An argument one sometimes comes across for the idea that Jesus, a man, is somehow also actually God as well is this:
Only God can atone for sins; ergo Jesus, who atoned for sins, must, in addition to being a man, also be God.
I do not find this argument compelling for a number of reasons. Continue reading
Recently, an old friend of mine, upon reading some of what I have written on this site, expressed his concern that some of the things I have written are a “departure from orthodoxy.” He asked what happened to me since he knew me last that had led to these views. Copied below are the two emails I wrote him in response to his email. I have edited the emails, removing things of a more private nature. Continue reading
Below is what I regard a most apt description of what has happened to the doctrines of the Christian religion as taught by Jesus and those whom he designated his apostles. It comes from the unitarian Christian scholar Andrews Norton (1786 - 1853), one-time professor at Harvard University and author of several books including the classic A Statement of Reasons for Not Believing the Doctrines of Trinitarians: Continue reading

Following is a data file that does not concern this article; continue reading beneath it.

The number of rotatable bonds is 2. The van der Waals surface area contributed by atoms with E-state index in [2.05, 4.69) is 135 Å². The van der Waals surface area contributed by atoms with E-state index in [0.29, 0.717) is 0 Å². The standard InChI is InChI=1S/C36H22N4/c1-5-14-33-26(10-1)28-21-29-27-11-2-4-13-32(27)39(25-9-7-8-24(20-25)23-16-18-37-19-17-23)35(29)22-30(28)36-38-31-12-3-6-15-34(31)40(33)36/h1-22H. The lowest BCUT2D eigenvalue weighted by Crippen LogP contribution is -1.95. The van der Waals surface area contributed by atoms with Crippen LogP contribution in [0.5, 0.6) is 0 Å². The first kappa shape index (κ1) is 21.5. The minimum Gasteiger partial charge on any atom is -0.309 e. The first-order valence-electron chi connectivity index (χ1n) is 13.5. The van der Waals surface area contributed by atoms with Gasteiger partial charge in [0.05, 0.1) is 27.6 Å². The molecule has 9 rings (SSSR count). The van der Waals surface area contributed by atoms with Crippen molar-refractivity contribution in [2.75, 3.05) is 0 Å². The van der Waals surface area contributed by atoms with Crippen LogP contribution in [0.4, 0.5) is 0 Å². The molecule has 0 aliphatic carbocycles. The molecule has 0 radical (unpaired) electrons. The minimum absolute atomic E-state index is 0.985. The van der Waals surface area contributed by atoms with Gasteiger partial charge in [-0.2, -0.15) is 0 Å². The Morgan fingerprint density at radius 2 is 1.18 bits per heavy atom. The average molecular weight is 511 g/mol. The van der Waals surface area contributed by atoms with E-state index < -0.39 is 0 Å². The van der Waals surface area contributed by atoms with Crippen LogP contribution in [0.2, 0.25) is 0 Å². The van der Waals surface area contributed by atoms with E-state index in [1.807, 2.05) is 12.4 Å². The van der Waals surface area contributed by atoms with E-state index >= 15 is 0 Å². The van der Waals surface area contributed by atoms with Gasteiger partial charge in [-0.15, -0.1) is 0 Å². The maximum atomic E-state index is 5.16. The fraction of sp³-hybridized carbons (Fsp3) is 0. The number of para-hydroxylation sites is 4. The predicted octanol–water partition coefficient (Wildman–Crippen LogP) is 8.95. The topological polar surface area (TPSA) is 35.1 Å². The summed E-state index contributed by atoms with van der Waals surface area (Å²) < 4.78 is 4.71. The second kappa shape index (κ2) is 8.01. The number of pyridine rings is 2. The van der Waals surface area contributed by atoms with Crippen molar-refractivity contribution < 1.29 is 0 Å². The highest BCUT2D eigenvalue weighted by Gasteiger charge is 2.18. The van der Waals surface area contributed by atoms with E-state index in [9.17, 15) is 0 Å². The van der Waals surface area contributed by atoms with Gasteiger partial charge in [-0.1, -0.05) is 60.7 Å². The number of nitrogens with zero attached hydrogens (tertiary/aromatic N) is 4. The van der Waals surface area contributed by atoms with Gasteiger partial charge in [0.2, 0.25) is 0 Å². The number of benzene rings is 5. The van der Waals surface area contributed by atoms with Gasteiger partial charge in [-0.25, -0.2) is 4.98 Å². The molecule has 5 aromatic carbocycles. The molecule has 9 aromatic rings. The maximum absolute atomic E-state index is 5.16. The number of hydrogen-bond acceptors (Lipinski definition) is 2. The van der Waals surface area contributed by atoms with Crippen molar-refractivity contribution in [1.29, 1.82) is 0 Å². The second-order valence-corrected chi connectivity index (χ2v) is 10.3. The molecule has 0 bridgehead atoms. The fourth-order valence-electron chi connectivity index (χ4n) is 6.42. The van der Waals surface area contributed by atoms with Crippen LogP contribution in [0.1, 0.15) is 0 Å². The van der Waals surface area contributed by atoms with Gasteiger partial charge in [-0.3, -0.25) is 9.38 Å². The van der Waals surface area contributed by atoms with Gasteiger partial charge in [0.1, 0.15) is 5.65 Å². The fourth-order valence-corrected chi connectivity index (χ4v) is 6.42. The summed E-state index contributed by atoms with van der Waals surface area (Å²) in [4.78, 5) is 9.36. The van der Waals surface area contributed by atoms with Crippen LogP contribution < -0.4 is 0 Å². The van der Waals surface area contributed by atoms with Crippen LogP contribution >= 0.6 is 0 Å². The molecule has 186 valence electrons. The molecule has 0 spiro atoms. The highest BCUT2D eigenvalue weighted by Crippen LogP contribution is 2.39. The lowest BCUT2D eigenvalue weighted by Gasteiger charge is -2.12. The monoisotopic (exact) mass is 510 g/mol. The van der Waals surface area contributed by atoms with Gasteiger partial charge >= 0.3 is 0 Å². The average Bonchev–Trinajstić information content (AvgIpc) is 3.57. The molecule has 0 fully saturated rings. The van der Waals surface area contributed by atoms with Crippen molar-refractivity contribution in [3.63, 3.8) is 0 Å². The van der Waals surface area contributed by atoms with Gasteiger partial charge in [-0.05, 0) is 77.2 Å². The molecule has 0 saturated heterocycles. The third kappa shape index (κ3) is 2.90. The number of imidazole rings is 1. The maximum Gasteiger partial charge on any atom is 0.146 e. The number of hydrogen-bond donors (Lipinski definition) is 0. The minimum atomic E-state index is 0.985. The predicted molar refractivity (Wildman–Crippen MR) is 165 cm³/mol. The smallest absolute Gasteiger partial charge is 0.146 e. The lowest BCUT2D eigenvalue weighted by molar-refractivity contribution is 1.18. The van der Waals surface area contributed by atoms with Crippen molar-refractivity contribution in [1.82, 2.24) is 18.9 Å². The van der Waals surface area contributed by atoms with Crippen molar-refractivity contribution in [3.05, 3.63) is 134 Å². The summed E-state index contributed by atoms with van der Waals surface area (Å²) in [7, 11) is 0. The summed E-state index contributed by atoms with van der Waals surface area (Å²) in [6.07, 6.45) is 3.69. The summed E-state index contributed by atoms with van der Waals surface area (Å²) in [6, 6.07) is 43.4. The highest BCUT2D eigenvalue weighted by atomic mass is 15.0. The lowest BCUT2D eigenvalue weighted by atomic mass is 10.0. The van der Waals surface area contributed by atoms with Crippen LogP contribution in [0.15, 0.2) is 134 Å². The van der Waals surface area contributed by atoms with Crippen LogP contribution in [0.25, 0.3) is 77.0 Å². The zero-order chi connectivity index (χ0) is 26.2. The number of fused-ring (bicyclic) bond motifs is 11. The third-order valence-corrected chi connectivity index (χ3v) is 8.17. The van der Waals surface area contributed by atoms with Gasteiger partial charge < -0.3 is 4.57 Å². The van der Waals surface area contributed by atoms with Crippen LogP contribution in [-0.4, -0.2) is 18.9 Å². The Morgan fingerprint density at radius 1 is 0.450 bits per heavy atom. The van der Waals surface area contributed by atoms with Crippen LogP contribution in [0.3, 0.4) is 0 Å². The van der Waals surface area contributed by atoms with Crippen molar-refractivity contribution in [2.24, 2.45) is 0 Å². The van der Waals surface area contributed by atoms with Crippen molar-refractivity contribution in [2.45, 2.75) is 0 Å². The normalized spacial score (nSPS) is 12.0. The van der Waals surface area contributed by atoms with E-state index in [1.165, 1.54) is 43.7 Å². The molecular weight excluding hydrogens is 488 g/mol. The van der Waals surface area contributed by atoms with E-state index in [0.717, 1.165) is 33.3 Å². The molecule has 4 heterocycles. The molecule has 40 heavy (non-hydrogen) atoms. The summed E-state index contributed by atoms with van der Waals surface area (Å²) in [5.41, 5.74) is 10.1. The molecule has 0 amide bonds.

I recently reached out to a Calvinist friend of mine imploring him to reconsider whether Calvinism is true or not. In reply my friend told me something interesting and significant. He told me he had become a Calvinist reluctantly, indeed that he had fought against it “tooth and nail,” that he had ultimately only converted to Calvinism because he believed he “saw it plainly in the scriptures.” Continue reading
A little while back a friend asked me to explain my belief that God made Jesus Lord at his resurrection until Jesus turns over the lordship to God in the end. Here is what I wrote in response: Continue reading
The following is a lecture, which I have abridged and edited, on “The Divine Nature” delivered by Andrew Preston Peabody, an American unitarian Christian minister of the 19th century. Peabody graduated from Harvard University in 1826 at the age of 15, the youngest graduate of Harvard with a single exception. He was pastor of South Parish of Portsmouth, New Hampshire, from 1833 to 1860. From 1860 to 1881 he was preacher to Harvard University and the Plummer professor of Christian morals, and he was professor emeritus from 1881 until his death. Continue reading